CORVALLIS, Ore. Healthy streams with vibrant ecosystems play a critical role in removing excess nitrogen caused by human activities, according to a major new national study published this week in Nature.
The research, by a team of 31 aquatic scientists across the United States, was the first to document just how much nitrogen that rivers and streams can filter through tiny organisms or release into the atmosphere through a process called denitrification.
The study clearly points out the importance of maintaining healthy river systems and native riparian areas, said Stan Gregory, a stream ecologist in the Department of Fisheries and Wildlife at Oregon State University, an a co-author of the study. It also demonstrates the importance of retaining complex stream channels that give organisms the time to filter out nitrogen instead of releasing it downstream.
The scientists conducted experiments in 72 streams across the United States and Puerto Rico that spanned a diversity of land uses, including urban, agricultural and forested areas. They discovered that roughly 40 to 60 percent of nitrogen was taken up by the river system within 500 meters of the source where it entered the river if that ecosystem was healthy.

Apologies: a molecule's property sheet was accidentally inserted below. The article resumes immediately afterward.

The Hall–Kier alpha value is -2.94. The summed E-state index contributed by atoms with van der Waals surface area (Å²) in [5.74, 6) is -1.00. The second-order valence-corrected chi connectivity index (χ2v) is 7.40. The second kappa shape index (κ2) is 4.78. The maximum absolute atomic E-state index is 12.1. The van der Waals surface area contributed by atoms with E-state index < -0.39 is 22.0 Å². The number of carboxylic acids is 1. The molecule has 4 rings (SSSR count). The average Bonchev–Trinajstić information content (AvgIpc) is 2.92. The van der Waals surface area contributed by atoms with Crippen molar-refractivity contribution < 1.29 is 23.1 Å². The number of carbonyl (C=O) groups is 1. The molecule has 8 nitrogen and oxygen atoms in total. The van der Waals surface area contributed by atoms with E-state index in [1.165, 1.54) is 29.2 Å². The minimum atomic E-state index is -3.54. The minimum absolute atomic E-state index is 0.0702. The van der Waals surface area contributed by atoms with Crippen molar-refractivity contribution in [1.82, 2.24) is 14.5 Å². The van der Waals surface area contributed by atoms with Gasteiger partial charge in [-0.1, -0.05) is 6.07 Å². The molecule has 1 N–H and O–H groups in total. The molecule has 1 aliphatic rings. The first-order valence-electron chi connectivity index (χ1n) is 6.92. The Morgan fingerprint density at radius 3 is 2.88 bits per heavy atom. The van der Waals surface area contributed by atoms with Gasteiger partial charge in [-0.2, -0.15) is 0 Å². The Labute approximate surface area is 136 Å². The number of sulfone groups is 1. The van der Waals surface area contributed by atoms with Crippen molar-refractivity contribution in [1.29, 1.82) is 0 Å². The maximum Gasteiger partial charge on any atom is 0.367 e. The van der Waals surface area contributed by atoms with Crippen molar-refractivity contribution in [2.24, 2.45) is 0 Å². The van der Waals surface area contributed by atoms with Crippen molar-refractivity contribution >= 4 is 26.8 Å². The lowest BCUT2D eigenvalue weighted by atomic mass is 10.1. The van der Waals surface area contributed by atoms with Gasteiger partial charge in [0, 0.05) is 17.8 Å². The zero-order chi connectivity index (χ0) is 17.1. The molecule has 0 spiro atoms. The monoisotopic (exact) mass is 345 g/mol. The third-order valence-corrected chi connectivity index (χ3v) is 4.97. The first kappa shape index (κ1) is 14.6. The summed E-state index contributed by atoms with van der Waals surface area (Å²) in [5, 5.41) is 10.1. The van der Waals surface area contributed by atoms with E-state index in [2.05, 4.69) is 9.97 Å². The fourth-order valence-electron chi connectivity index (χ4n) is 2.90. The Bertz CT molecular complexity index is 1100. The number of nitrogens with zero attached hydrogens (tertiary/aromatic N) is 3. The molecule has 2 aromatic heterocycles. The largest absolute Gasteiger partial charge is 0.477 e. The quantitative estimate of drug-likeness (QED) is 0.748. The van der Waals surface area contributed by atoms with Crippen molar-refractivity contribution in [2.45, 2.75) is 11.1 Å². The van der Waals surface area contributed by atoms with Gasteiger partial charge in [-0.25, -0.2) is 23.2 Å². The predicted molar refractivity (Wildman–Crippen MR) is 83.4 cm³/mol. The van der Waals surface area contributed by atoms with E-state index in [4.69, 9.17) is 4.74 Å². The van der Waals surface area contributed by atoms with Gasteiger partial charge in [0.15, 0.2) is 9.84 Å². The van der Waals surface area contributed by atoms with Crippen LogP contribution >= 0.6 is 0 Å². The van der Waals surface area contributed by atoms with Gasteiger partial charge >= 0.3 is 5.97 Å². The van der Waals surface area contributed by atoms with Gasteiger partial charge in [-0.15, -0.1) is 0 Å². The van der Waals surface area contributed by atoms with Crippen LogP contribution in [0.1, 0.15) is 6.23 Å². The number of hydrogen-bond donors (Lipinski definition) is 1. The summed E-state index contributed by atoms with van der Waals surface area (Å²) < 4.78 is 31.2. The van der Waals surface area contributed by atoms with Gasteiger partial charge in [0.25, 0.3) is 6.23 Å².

Tiny organisms such as algae, fungi and bacteria that may live on rocks, pieces of wood, leaves or streambeds can take up, or absorb about half of the nitrogen on average that humans currently put into the sampled river sites, according to Sherri Johnson, a research ecologist with the U.S. Forest Service, and a courtesy professor of fisheries and wildlife at OSU.
Streams are amazingly active places, though we dont always see the activity, Johnson said. When you have a healthy riparian zone, with lots of native plants and a natural channel, the stream has more of an opportunity to absorb the nitrogen we put into the system instead of sending it downriver.
The study is important, scientists say, bec
|Contact: Stan Gregory|
Oregon State University